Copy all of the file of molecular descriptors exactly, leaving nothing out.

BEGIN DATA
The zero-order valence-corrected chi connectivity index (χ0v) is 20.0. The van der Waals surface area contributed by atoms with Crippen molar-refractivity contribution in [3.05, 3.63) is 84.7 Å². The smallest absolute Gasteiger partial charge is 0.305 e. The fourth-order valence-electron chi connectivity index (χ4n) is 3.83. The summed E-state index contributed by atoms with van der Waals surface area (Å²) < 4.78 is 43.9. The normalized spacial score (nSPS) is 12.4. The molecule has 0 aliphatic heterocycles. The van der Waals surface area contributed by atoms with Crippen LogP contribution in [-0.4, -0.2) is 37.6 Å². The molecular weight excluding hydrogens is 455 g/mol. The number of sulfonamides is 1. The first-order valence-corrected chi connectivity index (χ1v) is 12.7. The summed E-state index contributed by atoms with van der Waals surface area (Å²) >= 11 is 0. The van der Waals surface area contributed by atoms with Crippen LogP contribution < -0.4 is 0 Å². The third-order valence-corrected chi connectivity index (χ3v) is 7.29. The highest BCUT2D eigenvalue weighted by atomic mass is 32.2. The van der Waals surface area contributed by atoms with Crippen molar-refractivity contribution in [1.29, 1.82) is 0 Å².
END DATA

The zero-order valence-corrected chi connectivity index (χ0v) is 20.0. The van der Waals surface area contributed by atoms with Crippen molar-refractivity contribution in [3.05, 3.63) is 84.7 Å². The smallest absolute Gasteiger partial charge is 0.305 e. The fourth-order valence-electron chi connectivity index (χ4n) is 3.83. The summed E-state index contributed by atoms with van der Waals surface area (Å²) < 4.78 is 43.9. The normalized spacial score (nSPS) is 12.4. The molecule has 0 aliphatic heterocycles. The van der Waals surface area contributed by atoms with Crippen LogP contribution in [-0.4, -0.2) is 37.6 Å². The molecular weight excluding hydrogens is 455 g/mol. The number of sulfonamides is 1. The first-order valence-corrected chi connectivity index (χ1v) is 12.7. The summed E-state index contributed by atoms with van der Waals surface area (Å²) >= 11 is 0. The van der Waals surface area contributed by atoms with Crippen LogP contribution < -0.4 is 0 Å². The third-order valence-corrected chi connectivity index (χ3v) is 7.29. The highest BCUT2D eigenvalue weighted by atomic mass is 32.2. The van der Waals surface area contributed by atoms with Crippen molar-refractivity contribution in [1.29, 1.82) is 0 Å².